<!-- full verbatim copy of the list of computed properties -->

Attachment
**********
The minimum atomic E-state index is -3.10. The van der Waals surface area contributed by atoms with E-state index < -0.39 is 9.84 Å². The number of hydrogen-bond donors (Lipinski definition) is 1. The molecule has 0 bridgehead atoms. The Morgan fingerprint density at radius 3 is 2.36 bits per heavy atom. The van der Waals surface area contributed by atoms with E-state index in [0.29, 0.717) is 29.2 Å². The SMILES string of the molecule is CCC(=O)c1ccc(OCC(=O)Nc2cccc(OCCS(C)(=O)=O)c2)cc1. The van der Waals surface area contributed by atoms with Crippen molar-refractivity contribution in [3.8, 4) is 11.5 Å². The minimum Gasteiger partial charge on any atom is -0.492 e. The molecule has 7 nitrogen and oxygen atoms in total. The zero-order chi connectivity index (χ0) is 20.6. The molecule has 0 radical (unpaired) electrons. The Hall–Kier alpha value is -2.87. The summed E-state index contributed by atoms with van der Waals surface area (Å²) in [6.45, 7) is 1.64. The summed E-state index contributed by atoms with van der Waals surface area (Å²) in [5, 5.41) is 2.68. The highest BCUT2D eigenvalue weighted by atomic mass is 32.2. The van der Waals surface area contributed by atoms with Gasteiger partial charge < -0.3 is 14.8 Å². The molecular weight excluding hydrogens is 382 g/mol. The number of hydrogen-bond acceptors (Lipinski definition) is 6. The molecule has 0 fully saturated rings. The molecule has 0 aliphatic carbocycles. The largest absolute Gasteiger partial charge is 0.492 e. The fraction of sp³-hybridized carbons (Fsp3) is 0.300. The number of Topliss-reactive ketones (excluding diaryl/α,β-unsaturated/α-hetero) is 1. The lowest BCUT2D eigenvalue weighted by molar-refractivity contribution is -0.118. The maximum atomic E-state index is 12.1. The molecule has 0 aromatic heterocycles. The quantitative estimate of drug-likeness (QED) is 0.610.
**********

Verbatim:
The minimum atomic E-state index is -3.10. The van der Waals surface area contributed by atoms with E-state index < -0.39 is 9.84 Å². The number of hydrogen-bond donors (Lipinski definition) is 1. The molecule has 0 bridgehead atoms. The Morgan fingerprint density at radius 3 is 2.36 bits per heavy atom. The van der Waals surface area contributed by atoms with E-state index in [0.29, 0.717) is 29.2 Å². The SMILES string of the molecule is CCC(=O)c1ccc(OCC(=O)Nc2cccc(OCCS(C)(=O)=O)c2)cc1. The van der Waals surface area contributed by atoms with Crippen molar-refractivity contribution in [3.8, 4) is 11.5 Å². The minimum Gasteiger partial charge on any atom is -0.492 e. The molecule has 7 nitrogen and oxygen atoms in total. The zero-order chi connectivity index (χ0) is 20.6. The molecule has 0 radical (unpaired) electrons. The Hall–Kier alpha value is -2.87. The summed E-state index contributed by atoms with van der Waals surface area (Å²) in [6.45, 7) is 1.64. The summed E-state index contributed by atoms with van der Waals surface area (Å²) in [5, 5.41) is 2.68. The highest BCUT2D eigenvalue weighted by atomic mass is 32.2. The van der Waals surface area contributed by atoms with Gasteiger partial charge < -0.3 is 14.8 Å². The molecular weight excluding hydrogens is 382 g/mol. The number of hydrogen-bond acceptors (Lipinski definition) is 6. The molecule has 0 fully saturated rings. The molecule has 0 aliphatic carbocycles. The largest absolute Gasteiger partial charge is 0.492 e. The fraction of sp³-hybridized carbons (Fsp3) is 0.300. The number of Topliss-reactive ketones (excluding diaryl/α,β-unsaturated/α-hetero) is 1. The lowest BCUT2D eigenvalue weighted by molar-refractivity contribution is -0.118. The maximum atomic E-state index is 12.1. The molecule has 0 aromatic heterocycles. The quantitative estimate of drug-likeness (QED) is 0.610.